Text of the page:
On April 28, 1952, the formal occupation of Japan ended, but about 200,000 American troops remained in Japan. On Nov. 1, the United States tested a hydrogen bomb at Enewetak Atoll in the Marshall Islands, about 3,000 miles west of Hawaii.
The next year, the new U.S. president, Dwight D. Eisenhower, arranged the cease-fire in Korea. On Dec. 8, 1953, Eisenhower announced the “Atoms For Peace” program, which pushed the idea of America using nuclear energy as a source of fuel and sharing that technology with Western countries. That is, a way that all people could use this new technology to live, instead of to kill.
The United States tested the next big hydrogen bomb at the Bikini Atoll in the Marshall islands on March 1, 1954. It was so powerful that a Japanese tuna fishing boat, the Lucky Dragon, was caught in the path of the bomb’s fallout, about 100 miles from the test site. The crew members suffered from radiation sickness. One of them died.
Resistance to "Atoms for Peace" among the Japanese rose higher. But the United States Information Service in Tokyo, which had been working hard to change the Japanese aversion to nuclear power, began to find supporters.
John Jay Hopkins, president of General Dynamics (which built the first atomic submarine), came to Japan and made strong statements about embracing this kind of energy. Its safety. Its an absolute necessity for Japan, which had neither coal nor oil. Independent Japan demanded energy. Nuclear energy was not the problem, but the solution.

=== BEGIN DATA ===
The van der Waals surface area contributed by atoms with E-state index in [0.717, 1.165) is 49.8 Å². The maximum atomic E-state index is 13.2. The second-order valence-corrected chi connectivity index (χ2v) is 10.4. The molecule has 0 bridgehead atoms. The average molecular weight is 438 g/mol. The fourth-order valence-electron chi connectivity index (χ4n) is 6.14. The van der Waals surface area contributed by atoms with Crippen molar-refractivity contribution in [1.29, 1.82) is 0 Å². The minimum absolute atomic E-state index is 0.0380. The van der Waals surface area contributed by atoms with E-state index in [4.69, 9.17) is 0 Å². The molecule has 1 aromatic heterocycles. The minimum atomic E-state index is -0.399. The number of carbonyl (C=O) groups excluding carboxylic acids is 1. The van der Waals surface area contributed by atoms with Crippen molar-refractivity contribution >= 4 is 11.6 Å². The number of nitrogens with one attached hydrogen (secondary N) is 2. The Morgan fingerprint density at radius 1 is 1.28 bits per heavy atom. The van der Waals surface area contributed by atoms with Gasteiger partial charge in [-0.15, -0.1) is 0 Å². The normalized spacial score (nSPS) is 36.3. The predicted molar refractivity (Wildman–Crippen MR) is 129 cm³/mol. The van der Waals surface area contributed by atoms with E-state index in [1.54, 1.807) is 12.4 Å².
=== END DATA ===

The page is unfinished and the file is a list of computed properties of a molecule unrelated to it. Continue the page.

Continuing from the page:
Nobody publicly mentioned the other benefit to nuclear businessmen: the symbolic value of an endorsement by the country of Hiroshima and Nagasaki.
The effort worked.
In 1966, 21 years after the first bombs were dropped on Japan, the first Japanese nuclear power plant opened at Tokaimura, 74 miles southeast of Tokyo. Five years later, the Daiichi No.1 reactor started operation in Fukushima. Within eight years, five new reactors were built at the same site and soon started operations.
It is not widely known that the Fukushima reactors were producing electricity only for Tokyo, 140 miles away, and not for the region where they operated. But in the 1950s, when TEPCO salesmen came to Fukushima scouting for a site for their nuclear project, the people welcomed them. These villagers — mostly farmers and fishermen — were not sharing in the swift growth of the Japanese economy. They knew about the danger of earthquakes and tsunamis, but TEPCO guaranteed their plants were safe.
It was a myth nearly everyone believed until March 11, 2011. For weeks after the disaster, the government’s chief cabinet secretary insisted, in vague language, that the tsunami was beyond what anybody could have imagined. But he was wrong. The evidence was there and it was ignored.
Since March 11, there have been 400 aftershocks of magnitude 5.0 or greater in northeast Japan. Experts say they could get worse and they could continue for 10 to 20 years.
There are still 50 nuclear plants operating in this earthquake country. We may have another big earthquake beyond what anybody could have imagined.
Clearly the government, and the world, must take action now. Nuclear plants in earthquake country are absurd. The government should start by closing the oldest plants immediately. At the same time, while they systematically close all plants, they should begin a rapid transition from nuclear power to solar and wind.
Not one more person in my wounded Japan should die for an illusion. Not one more citizen of this planet.
Let us not ignore history, of which March 11 is now a piece, too.
This article originally appeared on GlobalPost.